Although a brilliant student, Mertz was not taken seriously by her fellow graduate students or most of her professors, all of whom were male. “I recall overhearing one of my professors say to another, ‘At least we don’t have to worry about finding a job for her. She’ll get married,’” Mertz recalled.
Excluded from academic and field work because of her gender, Mertz wrote two highly acclaimed books in the 1960s about the history and customs of pharaonic Egypt, both of which are still in print. Lively and filled with humor, they’re hardly what you might expect from an academic text, as the New York Times pointed out in its review of one of them. Its author, the reviewer noted, “writes with an informal grace and contagious enthusiasm rarely found in qualified scholars.”
In the late 1960s, Mertz, who died in 2013, turned to fiction, which turned out to be far more lucrative. She produced more than sixty novels in her five-decade writing career. By far the most popular were the twenty books featuring the indomitable Amelia Peabody. The fictional Amelia was loosely based on the Victorian novelist and travel writer Amelia Edwards, whose love affair with Egypt led her to become one of the major figures in British Egyptology. Like Edwards, Amelia Peabody, who first sets foot in Egypt in the 1880s, is a wealthy, independent, unmarried woman with a feminist streak, a yen for travel and adventure, and little interest in finding a husband.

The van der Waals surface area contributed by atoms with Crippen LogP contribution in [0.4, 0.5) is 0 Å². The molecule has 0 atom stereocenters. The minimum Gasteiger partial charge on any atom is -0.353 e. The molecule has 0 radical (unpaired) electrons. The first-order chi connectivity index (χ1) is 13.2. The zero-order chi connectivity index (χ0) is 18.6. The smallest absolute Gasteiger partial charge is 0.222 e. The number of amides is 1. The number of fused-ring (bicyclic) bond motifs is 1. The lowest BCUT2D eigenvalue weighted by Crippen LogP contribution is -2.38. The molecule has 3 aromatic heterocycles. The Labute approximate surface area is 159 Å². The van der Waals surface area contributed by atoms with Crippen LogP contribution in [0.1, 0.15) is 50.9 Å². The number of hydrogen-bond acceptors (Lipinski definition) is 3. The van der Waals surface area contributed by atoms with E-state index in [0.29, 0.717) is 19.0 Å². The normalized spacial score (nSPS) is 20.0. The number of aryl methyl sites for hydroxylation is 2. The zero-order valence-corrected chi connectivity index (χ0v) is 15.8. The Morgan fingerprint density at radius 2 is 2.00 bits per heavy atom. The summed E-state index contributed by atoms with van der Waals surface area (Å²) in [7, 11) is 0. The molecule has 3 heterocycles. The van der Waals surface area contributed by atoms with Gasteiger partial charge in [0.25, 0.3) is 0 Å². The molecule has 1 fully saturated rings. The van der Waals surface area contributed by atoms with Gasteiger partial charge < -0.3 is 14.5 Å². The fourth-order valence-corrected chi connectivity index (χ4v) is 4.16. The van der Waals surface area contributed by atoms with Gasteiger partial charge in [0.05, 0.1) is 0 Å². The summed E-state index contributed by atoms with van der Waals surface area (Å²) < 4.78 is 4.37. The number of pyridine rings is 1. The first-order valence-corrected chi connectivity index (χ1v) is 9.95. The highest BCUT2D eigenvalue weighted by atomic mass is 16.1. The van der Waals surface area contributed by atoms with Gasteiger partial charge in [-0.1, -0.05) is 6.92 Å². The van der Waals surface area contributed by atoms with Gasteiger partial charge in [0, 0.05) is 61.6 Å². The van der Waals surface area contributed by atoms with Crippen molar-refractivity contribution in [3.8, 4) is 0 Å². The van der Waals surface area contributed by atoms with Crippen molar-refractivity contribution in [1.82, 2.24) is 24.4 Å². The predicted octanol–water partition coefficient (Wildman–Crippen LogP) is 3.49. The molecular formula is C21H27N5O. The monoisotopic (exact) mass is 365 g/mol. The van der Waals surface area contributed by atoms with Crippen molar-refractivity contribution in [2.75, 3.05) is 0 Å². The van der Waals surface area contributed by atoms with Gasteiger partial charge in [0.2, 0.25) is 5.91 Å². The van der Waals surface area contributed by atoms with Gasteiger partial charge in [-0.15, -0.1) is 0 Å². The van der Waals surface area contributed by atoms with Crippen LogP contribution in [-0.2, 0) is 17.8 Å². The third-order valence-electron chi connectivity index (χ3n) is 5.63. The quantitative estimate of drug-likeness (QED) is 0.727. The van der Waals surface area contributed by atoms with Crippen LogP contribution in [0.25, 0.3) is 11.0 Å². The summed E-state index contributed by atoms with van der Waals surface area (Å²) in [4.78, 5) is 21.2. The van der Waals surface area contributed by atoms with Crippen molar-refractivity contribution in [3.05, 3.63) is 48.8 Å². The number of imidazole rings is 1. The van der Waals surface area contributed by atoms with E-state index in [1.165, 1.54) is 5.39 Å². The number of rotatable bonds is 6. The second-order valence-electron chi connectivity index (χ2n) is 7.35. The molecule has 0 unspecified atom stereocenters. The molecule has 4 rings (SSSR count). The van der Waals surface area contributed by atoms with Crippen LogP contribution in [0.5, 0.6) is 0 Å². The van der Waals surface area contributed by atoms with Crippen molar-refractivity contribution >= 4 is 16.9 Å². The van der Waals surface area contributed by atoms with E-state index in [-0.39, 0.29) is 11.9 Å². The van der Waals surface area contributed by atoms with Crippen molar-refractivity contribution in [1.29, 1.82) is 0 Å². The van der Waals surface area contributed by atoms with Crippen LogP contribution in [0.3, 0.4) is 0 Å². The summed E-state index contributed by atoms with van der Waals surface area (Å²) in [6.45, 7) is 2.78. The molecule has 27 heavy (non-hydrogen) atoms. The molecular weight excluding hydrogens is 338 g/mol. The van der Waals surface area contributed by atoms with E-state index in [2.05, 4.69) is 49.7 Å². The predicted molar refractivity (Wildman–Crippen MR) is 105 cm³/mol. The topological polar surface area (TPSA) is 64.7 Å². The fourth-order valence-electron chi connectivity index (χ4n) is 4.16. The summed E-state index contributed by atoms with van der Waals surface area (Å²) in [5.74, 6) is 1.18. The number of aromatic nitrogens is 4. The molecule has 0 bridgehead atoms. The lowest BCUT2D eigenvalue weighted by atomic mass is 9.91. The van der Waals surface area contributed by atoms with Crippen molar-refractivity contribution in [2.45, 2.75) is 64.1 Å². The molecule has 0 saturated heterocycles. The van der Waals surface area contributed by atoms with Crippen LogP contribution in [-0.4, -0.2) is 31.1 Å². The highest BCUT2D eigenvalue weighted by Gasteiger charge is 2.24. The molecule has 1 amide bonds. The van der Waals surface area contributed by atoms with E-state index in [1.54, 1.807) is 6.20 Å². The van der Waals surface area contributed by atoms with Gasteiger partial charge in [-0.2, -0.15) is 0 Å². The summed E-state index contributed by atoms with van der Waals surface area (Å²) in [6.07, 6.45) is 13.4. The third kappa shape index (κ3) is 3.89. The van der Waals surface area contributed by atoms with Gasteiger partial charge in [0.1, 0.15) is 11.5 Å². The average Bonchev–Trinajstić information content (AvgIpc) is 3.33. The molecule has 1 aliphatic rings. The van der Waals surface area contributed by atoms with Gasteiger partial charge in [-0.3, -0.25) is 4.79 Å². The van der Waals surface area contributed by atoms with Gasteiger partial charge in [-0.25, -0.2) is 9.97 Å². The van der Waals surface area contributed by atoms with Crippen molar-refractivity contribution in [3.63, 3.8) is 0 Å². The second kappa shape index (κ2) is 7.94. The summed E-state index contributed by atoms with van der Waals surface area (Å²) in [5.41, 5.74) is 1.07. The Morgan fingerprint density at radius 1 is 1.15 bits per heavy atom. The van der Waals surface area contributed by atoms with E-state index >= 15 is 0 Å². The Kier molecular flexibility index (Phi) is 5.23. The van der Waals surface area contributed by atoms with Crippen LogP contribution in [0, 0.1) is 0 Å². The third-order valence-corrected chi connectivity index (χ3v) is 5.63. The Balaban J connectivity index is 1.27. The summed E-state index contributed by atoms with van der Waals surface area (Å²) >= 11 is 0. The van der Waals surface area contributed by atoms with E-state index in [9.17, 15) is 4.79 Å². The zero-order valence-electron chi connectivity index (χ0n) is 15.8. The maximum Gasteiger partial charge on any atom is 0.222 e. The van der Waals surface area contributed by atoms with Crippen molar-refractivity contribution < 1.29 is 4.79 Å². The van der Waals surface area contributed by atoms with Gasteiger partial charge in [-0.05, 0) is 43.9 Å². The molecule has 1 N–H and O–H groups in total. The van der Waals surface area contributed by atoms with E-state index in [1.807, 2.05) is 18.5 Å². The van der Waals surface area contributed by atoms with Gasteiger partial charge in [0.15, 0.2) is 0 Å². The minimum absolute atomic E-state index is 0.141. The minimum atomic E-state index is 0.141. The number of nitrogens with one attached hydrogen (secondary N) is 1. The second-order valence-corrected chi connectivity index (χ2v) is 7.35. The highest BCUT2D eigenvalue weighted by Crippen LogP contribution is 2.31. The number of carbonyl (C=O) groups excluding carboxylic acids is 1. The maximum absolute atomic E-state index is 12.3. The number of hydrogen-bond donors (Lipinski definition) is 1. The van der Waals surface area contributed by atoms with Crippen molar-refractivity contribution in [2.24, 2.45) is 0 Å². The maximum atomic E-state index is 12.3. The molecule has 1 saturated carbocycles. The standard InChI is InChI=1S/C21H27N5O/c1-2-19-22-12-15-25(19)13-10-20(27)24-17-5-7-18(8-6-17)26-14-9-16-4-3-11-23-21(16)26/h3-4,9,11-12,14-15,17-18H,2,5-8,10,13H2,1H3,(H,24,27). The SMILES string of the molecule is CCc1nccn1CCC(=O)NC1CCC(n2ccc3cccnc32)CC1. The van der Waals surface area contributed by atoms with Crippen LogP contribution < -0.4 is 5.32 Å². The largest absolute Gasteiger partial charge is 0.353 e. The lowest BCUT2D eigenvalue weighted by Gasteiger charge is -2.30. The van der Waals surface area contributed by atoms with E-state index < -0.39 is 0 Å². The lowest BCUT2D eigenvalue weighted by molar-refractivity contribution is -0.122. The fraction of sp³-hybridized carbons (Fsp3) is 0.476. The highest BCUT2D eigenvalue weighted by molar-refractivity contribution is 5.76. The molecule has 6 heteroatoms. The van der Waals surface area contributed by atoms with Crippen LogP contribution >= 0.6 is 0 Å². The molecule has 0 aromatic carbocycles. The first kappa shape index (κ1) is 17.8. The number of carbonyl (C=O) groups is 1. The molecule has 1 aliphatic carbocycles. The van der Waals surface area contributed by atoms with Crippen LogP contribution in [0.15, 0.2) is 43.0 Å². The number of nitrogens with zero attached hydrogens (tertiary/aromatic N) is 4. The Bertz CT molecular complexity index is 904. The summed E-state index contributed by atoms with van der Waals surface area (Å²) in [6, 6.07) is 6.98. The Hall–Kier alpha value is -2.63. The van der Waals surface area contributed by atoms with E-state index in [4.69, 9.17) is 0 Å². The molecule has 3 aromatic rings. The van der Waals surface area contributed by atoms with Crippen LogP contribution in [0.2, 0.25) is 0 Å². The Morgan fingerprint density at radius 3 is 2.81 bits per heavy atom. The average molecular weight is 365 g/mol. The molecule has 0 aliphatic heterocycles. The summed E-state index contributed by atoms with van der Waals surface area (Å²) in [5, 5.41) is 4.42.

But, unlike the real Amelia, Peabody changes her mind about marriage when she meets the handsome, irascible Egyptologist Radcliffe Emerson, who is as strong-minded and stubborn as she. Contentious at first, their relationship develops into an egalitarian, sexually charged partnership as they embark on a series of archaeological excavations that almost always involve at least one murder. “Another dead body,” their exasperated Egyptian foreman, Abdullah, mutters in Lion in the Valley, the fourth book in the series. “Every year it is the same. Every year, another dead body…”
Readers of the series have often compared Amelia to Indiana Jones, another famous fictional Egyptologist. But in the view of the writer and translator Peter Theroux, there’s no contest about who’s the more distinctive character. In a review in the New York Times, Theroux wrote, “It’s Amelia—in wit and daring—by a landslide.’”